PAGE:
One day in a Rwandan village, a girl called Mahoro became a close friend with a boy called Ntwali without knowing that their parents had an issue between them.
It is a fictional story told by Patrick Gihana, a Rwandan artiste and author in his new illustrative book, “Humura Mwana”, written specifically for children.
Mahoro, who fell in love with Ntwali whom they studied together in primary school, didn’t understand why their parents opposed this relationship which was not harmful at all.
Gihana’s book is written in simple language, using mostly cartoons than words. He narrates to children Rwandan history since the arrival of the colonialists until the 1994 Genocide against the Tutsi.
“Ntwali’s father had killed the family of Mahoro’s parents, but the children were not aware of that. And when they got to know about it, they preferred to overcome all the problems and cultivated love and reconciliation in their families instead,” Gihana said.
It is a story which includes mainly children, parents, teachers and neighbours, he said.
It is the first book of four editions in which the story will end with the heroism of the Rwanda Patriotic Front and the role of the Rwandan youth in stopping the Genocide, Gihana explained.
“I thought I should begin with children because they are going to become Rwandan leaders of tomorrow. In the past, the youth were used to sow divisionism and they played a big role in the Genocide,” he said.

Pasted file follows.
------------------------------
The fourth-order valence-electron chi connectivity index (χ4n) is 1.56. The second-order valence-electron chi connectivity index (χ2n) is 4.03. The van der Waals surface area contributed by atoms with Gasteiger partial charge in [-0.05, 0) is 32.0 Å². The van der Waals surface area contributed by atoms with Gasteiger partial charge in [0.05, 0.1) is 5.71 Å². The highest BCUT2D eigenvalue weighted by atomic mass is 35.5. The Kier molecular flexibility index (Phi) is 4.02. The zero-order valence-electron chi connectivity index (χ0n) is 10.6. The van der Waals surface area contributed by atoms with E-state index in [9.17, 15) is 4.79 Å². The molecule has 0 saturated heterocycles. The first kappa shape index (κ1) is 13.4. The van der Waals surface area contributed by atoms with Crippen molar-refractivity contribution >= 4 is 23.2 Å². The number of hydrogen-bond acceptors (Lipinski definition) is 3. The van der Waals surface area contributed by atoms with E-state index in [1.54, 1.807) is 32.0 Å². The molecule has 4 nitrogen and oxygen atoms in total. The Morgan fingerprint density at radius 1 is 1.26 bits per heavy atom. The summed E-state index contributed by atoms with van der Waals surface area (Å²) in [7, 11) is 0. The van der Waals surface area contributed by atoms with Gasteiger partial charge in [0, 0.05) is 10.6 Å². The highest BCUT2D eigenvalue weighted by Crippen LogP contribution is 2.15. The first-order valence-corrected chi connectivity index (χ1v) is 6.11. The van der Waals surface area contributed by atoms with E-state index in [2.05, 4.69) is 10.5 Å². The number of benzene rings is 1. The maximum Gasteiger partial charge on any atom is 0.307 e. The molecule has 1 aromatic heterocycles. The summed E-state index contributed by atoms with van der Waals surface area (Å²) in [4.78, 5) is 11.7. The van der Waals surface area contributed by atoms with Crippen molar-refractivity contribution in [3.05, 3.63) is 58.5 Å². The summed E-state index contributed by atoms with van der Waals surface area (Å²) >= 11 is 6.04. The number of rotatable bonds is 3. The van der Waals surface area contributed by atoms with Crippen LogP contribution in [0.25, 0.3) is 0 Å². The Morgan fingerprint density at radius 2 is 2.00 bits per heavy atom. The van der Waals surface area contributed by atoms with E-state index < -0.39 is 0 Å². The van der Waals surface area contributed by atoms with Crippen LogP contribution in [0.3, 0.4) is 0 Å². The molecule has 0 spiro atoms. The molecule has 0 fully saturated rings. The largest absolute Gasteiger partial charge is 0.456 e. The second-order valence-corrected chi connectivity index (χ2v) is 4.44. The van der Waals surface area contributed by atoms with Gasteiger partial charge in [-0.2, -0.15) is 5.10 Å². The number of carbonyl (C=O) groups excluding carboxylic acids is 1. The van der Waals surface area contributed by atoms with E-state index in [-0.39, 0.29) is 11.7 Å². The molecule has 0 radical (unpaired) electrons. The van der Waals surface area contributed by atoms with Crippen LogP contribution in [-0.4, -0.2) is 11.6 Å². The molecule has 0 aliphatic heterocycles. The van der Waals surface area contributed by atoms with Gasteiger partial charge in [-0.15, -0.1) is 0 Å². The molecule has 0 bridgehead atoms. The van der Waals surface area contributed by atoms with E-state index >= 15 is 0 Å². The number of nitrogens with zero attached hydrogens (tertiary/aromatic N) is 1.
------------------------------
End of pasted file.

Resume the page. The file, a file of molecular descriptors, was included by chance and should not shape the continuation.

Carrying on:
When he started to write the story of reconciliation in 2006, he put it aside because he thought he should begin with why people need reconciliation, he said.
“The idea was to start with the history which brought genocide, genocide itself, Gacaca courts then comes reconciliation. Rwandans need to know their history, especially children. They often ask questions and don’t get proper responses from their parents who most of the times got touched by the same bad history,” he said.
Gihana said he chose to use cartoons to tell his story because children don’t like to read long texts.
“Cartoons attract children and when they read, they get the message which will be useful to them for a long time. Children need this history of the Genocide so that they are at the forefront of preventing it from happening again,” he said.
Telling difficult topics to fragile people like children requires a lot of care and expertise.
“We used very simple Kinyarwanda so that children ranging between 8 and 10 are capable of reading it and understanding without need for external support,” he said.
The book has been approved by the National Commission to fight against Genocide (CNLG), he said.
For now Gihana is seeking a partnership with Rwanda Education Board in order to distribute the copies of the book to schools across the country so that even children from disadvantaged families have access to it, he said.
“If I put copies in private libraries for sale, at least one copy would cost Rfw30,000, which is very expensive. Writing books in Rwanda is still very difficult and expensive as we don’t have publishing houses which normally deal with printing and selling issues.
Gihana urges other Rwandan authors, especially those who write on Rwandan history, to not give up despite the challenges they meet.
“I started writing more than 12 years ago. I lacked the means to finish my book but I didn’t give up. I’ve knocked on every door requesting for support but finally I got it from the Ministry of Sports and Culture (MINISPOC) which gave me funds to print 50 copies, and various companies. I had the support of my family and two friends. Now I’m happy that after all these years my product is out,” he said.
The other three volumes will be out in six months, he said.